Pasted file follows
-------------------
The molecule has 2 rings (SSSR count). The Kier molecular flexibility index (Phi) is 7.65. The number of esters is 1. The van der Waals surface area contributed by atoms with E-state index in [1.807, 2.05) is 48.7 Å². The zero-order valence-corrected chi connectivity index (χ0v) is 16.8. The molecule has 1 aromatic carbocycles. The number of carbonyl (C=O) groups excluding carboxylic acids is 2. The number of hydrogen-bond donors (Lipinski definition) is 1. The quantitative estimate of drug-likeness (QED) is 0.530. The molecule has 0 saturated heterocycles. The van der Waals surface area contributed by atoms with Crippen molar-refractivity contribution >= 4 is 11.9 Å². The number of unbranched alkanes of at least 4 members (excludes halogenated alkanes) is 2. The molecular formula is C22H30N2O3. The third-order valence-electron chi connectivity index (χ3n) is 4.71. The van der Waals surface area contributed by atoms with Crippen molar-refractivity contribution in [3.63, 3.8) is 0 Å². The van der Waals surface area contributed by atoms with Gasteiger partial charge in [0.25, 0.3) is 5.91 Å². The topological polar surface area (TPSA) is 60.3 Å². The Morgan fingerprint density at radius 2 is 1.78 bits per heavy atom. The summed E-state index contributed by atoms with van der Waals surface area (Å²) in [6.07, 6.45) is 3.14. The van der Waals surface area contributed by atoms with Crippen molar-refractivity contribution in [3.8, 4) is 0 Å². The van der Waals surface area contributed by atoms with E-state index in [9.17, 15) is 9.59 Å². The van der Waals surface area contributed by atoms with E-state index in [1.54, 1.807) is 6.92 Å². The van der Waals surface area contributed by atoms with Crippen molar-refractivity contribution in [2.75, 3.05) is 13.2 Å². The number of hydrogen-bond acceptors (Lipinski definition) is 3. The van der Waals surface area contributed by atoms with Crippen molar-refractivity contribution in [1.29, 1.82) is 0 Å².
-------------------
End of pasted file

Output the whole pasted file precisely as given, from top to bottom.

The molecule has 2 rings (SSSR count). The Kier molecular flexibility index (Phi) is 7.65. The number of esters is 1. The van der Waals surface area contributed by atoms with E-state index in [1.807, 2.05) is 48.7 Å². The zero-order valence-corrected chi connectivity index (χ0v) is 16.8. The molecule has 1 aromatic carbocycles. The number of carbonyl (C=O) groups excluding carboxylic acids is 2. The number of hydrogen-bond donors (Lipinski definition) is 1. The quantitative estimate of drug-likeness (QED) is 0.530. The molecule has 0 saturated heterocycles. The van der Waals surface area contributed by atoms with Crippen molar-refractivity contribution >= 4 is 11.9 Å². The number of unbranched alkanes of at least 4 members (excludes halogenated alkanes) is 2. The molecular formula is C22H30N2O3. The third-order valence-electron chi connectivity index (χ3n) is 4.71. The van der Waals surface area contributed by atoms with Crippen molar-refractivity contribution in [3.63, 3.8) is 0 Å². The van der Waals surface area contributed by atoms with Gasteiger partial charge in [0.25, 0.3) is 5.91 Å². The topological polar surface area (TPSA) is 60.3 Å². The Morgan fingerprint density at radius 2 is 1.78 bits per heavy atom. The summed E-state index contributed by atoms with van der Waals surface area (Å²) in [6.07, 6.45) is 3.14. The van der Waals surface area contributed by atoms with Crippen molar-refractivity contribution in [3.8, 4) is 0 Å². The van der Waals surface area contributed by atoms with E-state index in [9.17, 15) is 9.59 Å². The van der Waals surface area contributed by atoms with E-state index in [1.54, 1.807) is 6.92 Å². The van der Waals surface area contributed by atoms with Crippen molar-refractivity contribution in [2.75, 3.05) is 13.2 Å². The number of hydrogen-bond acceptors (Lipinski definition) is 3. The van der Waals surface area contributed by atoms with Crippen molar-refractivity contribution in [1.29, 1.82) is 0 Å².